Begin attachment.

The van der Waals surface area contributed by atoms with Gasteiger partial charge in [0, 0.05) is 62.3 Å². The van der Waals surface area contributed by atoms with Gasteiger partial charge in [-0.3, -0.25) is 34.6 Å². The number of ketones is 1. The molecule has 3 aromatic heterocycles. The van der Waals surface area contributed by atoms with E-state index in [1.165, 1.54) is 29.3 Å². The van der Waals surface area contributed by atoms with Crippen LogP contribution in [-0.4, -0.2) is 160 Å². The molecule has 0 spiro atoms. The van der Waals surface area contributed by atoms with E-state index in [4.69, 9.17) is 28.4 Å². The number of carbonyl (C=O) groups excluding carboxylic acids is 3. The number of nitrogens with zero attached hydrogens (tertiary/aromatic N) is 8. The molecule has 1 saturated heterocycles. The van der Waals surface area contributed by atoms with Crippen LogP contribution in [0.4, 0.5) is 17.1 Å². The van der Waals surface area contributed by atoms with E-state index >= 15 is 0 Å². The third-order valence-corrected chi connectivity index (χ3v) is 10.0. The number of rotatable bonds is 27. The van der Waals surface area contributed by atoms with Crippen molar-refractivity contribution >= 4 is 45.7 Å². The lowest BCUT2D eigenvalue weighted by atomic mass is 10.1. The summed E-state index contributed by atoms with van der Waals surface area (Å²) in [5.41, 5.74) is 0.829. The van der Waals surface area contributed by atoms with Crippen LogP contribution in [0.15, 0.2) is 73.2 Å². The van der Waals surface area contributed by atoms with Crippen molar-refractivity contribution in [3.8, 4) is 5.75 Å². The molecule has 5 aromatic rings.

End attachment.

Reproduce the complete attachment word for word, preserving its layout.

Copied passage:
The van der Waals surface area contributed by atoms with Gasteiger partial charge in [0, 0.05) is 62.3 Å². The van der Waals surface area contributed by atoms with Gasteiger partial charge in [-0.3, -0.25) is 34.6 Å². The number of ketones is 1. The molecule has 3 aromatic heterocycles. The van der Waals surface area contributed by atoms with E-state index in [1.165, 1.54) is 29.3 Å². The van der Waals surface area contributed by atoms with Crippen LogP contribution in [-0.4, -0.2) is 160 Å². The molecule has 0 spiro atoms. The van der Waals surface area contributed by atoms with E-state index in [4.69, 9.17) is 28.4 Å². The number of carbonyl (C=O) groups excluding carboxylic acids is 3. The number of nitrogens with zero attached hydrogens (tertiary/aromatic N) is 8. The molecule has 1 saturated heterocycles. The van der Waals surface area contributed by atoms with Crippen LogP contribution in [0.4, 0.5) is 17.1 Å². The van der Waals surface area contributed by atoms with E-state index >= 15 is 0 Å². The third-order valence-corrected chi connectivity index (χ3v) is 10.0. The number of rotatable bonds is 27. The van der Waals surface area contributed by atoms with Crippen molar-refractivity contribution >= 4 is 45.7 Å². The lowest BCUT2D eigenvalue weighted by atomic mass is 10.1. The summed E-state index contributed by atoms with van der Waals surface area (Å²) in [5.41, 5.74) is 0.829. The van der Waals surface area contributed by atoms with Crippen LogP contribution in [0.15, 0.2) is 73.2 Å². The van der Waals surface area contributed by atoms with Crippen molar-refractivity contribution in [3.8, 4) is 5.75 Å². The molecule has 5 aromatic rings.